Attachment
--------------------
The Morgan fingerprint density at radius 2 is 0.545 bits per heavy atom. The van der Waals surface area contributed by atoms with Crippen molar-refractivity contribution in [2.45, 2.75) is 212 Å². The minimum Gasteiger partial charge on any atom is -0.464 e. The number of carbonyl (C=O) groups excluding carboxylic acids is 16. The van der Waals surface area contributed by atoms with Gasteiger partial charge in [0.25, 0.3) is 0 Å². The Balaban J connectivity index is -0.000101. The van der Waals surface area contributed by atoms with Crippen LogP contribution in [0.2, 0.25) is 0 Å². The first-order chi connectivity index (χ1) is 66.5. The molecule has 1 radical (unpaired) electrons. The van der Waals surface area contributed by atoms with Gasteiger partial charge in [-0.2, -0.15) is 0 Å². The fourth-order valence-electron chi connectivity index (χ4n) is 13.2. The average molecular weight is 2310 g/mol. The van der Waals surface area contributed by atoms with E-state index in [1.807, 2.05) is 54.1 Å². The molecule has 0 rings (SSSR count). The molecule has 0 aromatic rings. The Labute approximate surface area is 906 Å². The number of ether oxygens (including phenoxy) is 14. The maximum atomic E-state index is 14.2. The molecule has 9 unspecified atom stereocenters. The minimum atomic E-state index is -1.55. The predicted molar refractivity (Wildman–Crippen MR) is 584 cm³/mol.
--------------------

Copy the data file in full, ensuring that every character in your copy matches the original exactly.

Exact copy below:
The Morgan fingerprint density at radius 2 is 0.545 bits per heavy atom. The van der Waals surface area contributed by atoms with Crippen molar-refractivity contribution in [2.45, 2.75) is 212 Å². The minimum Gasteiger partial charge on any atom is -0.464 e. The number of carbonyl (C=O) groups excluding carboxylic acids is 16. The van der Waals surface area contributed by atoms with Gasteiger partial charge in [0.25, 0.3) is 0 Å². The Balaban J connectivity index is -0.000101. The van der Waals surface area contributed by atoms with Crippen LogP contribution in [0.2, 0.25) is 0 Å². The first-order chi connectivity index (χ1) is 66.5. The molecule has 1 radical (unpaired) electrons. The van der Waals surface area contributed by atoms with Gasteiger partial charge in [-0.2, -0.15) is 0 Å². The fourth-order valence-electron chi connectivity index (χ4n) is 13.2. The average molecular weight is 2310 g/mol. The van der Waals surface area contributed by atoms with E-state index in [1.807, 2.05) is 54.1 Å². The molecule has 0 rings (SSSR count). The molecule has 0 aromatic rings. The Labute approximate surface area is 906 Å². The number of ether oxygens (including phenoxy) is 14. The maximum atomic E-state index is 14.2. The molecule has 9 unspecified atom stereocenters. The minimum atomic E-state index is -1.55. The predicted molar refractivity (Wildman–Crippen MR) is 584 cm³/mol.